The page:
The JINSA—whose members once included Vice President Dick Cheney and UN Ambassador John Bolton—sponsored a conference in 2003 entitled “Time to Focus on Iran—The Mother of Modern Terrorism.” And late last year, AIPAC attacked the Bush administration for its decision not to refer Iran to the UN Security Council, (Washington did not have the votes to do so), and for endorsing a Russian proposal to enrich reactor fuel for Iran’s civilian program. AIPAC called the decision a “disturbing shift” in administration policy that “poses a danger to the United States and our allies.”
No one thinks Iran has nuclear weapons, and estimates of when they could produce them range from five years to a decade. Even the conservative International Institute for Strategic Studies (IISS) says Teheran is at least 10 years away from producing a weapon.
The Iranians deny they intend to build a bomb, and the country’s supreme leader, Ayatollah Ali Khamenei, says nuclear weapons are incompatible with Islam. But then again, everyone denies building bombs. India and Pakistan disavowed they were constructing nuclear weapons up until the moment they tested them, and Israel even built a false wall at its Dimona Reactor to hide its weapons program from the Kennedy administration.
Given that Iran is surrounded by nuclear powers in Russia, Pakistan, India, and Israel, and that there are American troops occupying countries on its borders, one can hardly blame them. And it does not follow that a nuclear-armed Iran is a danger to countries in the region, even Israel. Given the number of nuclear weapons in their arsenals, any attack on Israel or the United States would be tantamount to national suicide.
Most observers think Ahmandinejad’s anti-Israeli rants have more to do with domestic matters than foreign policy. “He wants to control the domestic situation through isolating Iran,” says Saeed Laylaz, an Iranian policy analyst. “Then he can suppress the voices inside the country and control the situation.”
An Israeli attack on Iran would be logistically complex, because Israel’s air force would need to over fly Jordan and Iraq to strike targets in Iran. The planes would also have to be refueled in-flight. However, the Israelis recently purchased some 500 GBU-27 and GBU-28 “bunker buster” satellite guided bombs that can penetrate 30 feet of concrete, so they could pull off an attack.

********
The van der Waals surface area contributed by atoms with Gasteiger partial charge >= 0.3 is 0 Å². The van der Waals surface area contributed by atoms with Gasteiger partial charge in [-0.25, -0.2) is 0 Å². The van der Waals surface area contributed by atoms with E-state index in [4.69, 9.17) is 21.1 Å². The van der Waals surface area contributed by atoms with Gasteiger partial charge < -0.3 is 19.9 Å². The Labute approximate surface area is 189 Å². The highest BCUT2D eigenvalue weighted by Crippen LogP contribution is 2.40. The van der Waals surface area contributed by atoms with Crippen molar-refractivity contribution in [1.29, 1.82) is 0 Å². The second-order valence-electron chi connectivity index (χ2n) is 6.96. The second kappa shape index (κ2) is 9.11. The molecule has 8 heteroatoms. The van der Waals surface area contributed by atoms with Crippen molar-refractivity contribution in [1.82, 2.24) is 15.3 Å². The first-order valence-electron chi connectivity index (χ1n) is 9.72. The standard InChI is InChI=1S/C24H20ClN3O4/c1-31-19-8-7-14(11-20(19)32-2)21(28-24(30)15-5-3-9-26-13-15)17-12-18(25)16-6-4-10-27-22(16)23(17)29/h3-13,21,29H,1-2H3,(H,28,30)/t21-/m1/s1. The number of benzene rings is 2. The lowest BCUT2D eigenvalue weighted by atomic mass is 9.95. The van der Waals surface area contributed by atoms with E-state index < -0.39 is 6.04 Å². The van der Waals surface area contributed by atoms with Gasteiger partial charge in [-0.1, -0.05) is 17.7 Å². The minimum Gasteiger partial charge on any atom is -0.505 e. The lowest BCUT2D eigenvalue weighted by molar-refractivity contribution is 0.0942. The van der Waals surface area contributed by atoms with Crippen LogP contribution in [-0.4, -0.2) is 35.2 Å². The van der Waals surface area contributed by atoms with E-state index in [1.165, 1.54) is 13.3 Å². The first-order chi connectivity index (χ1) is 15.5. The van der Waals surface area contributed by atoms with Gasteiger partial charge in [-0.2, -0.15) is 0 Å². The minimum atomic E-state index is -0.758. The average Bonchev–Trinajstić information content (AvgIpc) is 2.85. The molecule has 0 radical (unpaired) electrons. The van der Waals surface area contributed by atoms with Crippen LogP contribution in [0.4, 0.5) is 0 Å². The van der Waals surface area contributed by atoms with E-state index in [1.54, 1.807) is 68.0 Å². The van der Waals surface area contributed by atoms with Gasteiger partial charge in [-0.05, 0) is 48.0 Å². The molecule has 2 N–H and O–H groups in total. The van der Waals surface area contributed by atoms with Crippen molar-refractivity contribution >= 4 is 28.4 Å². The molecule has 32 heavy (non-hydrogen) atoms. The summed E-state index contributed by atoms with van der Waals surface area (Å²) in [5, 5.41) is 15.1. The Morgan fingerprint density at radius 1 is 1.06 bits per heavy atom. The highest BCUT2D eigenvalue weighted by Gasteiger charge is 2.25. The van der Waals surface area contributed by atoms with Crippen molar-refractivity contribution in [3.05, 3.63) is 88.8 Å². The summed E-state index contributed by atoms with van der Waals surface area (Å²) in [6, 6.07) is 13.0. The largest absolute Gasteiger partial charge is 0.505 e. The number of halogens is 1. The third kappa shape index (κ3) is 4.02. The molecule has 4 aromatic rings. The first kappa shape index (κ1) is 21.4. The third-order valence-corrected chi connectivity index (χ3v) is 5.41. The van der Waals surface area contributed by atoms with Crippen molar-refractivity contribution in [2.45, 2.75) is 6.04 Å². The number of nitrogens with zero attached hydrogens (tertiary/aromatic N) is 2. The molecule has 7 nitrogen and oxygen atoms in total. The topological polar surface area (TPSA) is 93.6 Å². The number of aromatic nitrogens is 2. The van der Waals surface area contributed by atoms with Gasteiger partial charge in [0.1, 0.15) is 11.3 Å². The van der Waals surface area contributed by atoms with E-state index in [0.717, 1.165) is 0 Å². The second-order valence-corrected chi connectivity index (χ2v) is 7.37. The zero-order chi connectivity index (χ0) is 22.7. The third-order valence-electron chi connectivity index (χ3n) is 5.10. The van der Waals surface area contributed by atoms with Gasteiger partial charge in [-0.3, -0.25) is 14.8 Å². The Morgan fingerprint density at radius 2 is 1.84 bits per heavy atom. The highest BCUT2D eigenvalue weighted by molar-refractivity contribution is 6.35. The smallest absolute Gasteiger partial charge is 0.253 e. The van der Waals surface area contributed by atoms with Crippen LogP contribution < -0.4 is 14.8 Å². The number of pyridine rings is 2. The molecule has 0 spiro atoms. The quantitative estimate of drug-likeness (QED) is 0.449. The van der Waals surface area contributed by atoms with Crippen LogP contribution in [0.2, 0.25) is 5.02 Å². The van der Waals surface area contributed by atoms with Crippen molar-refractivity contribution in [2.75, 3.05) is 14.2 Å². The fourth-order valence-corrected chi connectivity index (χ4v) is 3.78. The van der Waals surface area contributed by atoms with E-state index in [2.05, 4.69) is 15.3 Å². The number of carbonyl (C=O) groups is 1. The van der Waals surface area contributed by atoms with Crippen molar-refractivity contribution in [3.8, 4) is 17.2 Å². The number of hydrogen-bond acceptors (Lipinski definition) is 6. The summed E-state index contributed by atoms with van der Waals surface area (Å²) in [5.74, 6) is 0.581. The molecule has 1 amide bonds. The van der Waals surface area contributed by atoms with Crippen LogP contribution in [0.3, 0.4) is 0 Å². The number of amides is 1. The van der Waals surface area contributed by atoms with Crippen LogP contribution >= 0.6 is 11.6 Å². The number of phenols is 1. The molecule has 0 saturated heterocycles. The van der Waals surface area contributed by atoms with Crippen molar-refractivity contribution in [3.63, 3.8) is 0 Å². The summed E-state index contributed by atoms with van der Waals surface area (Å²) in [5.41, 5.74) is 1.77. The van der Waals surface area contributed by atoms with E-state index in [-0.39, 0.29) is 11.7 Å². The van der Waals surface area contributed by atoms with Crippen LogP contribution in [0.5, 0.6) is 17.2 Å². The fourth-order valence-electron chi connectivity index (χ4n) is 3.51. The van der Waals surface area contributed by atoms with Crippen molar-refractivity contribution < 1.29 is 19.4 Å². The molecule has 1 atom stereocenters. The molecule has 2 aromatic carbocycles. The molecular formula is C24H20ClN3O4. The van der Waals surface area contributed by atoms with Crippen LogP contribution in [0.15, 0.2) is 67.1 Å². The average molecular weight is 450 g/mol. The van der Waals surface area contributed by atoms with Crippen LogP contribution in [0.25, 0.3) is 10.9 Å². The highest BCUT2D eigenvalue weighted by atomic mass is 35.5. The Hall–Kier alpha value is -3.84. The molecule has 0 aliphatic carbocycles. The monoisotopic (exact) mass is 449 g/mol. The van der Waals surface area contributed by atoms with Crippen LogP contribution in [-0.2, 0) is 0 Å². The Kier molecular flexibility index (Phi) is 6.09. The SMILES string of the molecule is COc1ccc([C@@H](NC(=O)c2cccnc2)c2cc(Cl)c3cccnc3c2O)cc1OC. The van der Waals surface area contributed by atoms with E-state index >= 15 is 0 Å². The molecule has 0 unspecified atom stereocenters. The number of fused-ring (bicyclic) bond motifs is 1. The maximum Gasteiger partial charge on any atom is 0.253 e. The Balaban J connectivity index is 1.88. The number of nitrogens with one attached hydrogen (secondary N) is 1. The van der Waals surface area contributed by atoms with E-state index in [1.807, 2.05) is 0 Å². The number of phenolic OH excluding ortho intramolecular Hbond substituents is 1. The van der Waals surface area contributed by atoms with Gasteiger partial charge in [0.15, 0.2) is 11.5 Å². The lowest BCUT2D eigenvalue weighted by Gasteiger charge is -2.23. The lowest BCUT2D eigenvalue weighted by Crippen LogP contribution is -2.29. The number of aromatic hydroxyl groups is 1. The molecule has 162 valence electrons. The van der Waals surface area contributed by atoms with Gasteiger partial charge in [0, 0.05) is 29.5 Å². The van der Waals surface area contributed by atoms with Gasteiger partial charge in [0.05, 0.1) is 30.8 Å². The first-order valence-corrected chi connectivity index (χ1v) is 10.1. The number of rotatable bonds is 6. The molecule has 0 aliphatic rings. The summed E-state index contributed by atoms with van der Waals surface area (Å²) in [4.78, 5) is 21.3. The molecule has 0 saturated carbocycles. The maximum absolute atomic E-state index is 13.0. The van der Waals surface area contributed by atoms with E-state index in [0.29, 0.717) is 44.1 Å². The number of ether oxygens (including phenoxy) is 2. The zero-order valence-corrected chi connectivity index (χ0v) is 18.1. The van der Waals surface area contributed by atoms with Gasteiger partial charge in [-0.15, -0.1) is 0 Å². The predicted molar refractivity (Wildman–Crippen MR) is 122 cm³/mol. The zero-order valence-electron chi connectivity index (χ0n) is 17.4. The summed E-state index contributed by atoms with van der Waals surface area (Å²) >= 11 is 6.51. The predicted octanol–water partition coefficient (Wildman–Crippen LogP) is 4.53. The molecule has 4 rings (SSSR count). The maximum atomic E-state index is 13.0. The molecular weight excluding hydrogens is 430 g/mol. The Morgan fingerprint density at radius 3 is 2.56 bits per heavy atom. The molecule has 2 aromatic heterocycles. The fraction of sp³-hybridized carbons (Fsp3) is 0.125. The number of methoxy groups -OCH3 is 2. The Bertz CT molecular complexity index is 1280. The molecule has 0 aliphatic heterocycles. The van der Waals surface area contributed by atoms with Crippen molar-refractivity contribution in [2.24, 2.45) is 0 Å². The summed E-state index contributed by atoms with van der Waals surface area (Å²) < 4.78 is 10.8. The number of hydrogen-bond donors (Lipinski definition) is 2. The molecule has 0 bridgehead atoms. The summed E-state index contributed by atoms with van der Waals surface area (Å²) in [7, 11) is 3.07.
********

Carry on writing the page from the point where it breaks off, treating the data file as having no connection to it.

But given the upheaval in Israel following Ariel Sharon’s stroke, and the regional political fallout from such an action, it seems more likely Washington would do the job.
The United States could do it easily, using either carried launched planes, B-2 “stealth” bombers armed with “bunker busters,” or Tomahawk cruise missiles. The United States might even invoke the 2002 “Doctrine for Joint Nuclear Operations” and use tactical nuclear weapons.
If Iran is no immediate threat, why attack?
First, the United States would love to put a crimp in the developing Asian Energy Security Grid, which in turn would hamper the development of India and China. An Iran in turmoil, maybe enchained by sanctions, might help derail or slow down the second great industrial revolution in Asia.
Foreign reaction would be severe, but it is not clear the White House much cares. In a Jan. 5 interview with the Financial Times, a “senior” State Department official told the newspaper that the administration will concentrate on “coalitions of the willing” in future conflicts, rather than turning to “existing but unreliable” institutional alliances such as the North Atlantic Treaty Organization.
Second, an attack on Iran rolls the 9/11 dice for the 2006 mid-term elections. Recent polls indicate that the Republicans may lose both houses of Congress, which would make U.S. Rep. John Conyers chair of the House Judiciary Committee. Conyers armed with subpoenas is the White House’s definition of a nightmare. If the country is in another war, might the voters again feel uncomfortable about shifting horses in mid-stream?
Attacking Iran seems like madness, but the White House appears more desperate and out of touch these days than at any time in the past five years. What the administration does know is that if it cannot change the subject from domestic spying, Katrina, and the chaos of Iraq, it faces defeat in November, which would deeply damage Republican designs on the presidency in 2008.
It will not be easy to stop this new drive toward war, particularly given that many Democrats in the Congress are almost as bellicose on Iran as the Republicans. But any attack on Iran will unleash regional and international consequences that will finally make Iraq look like the cakewalk the Bush administration originally predicted it to be.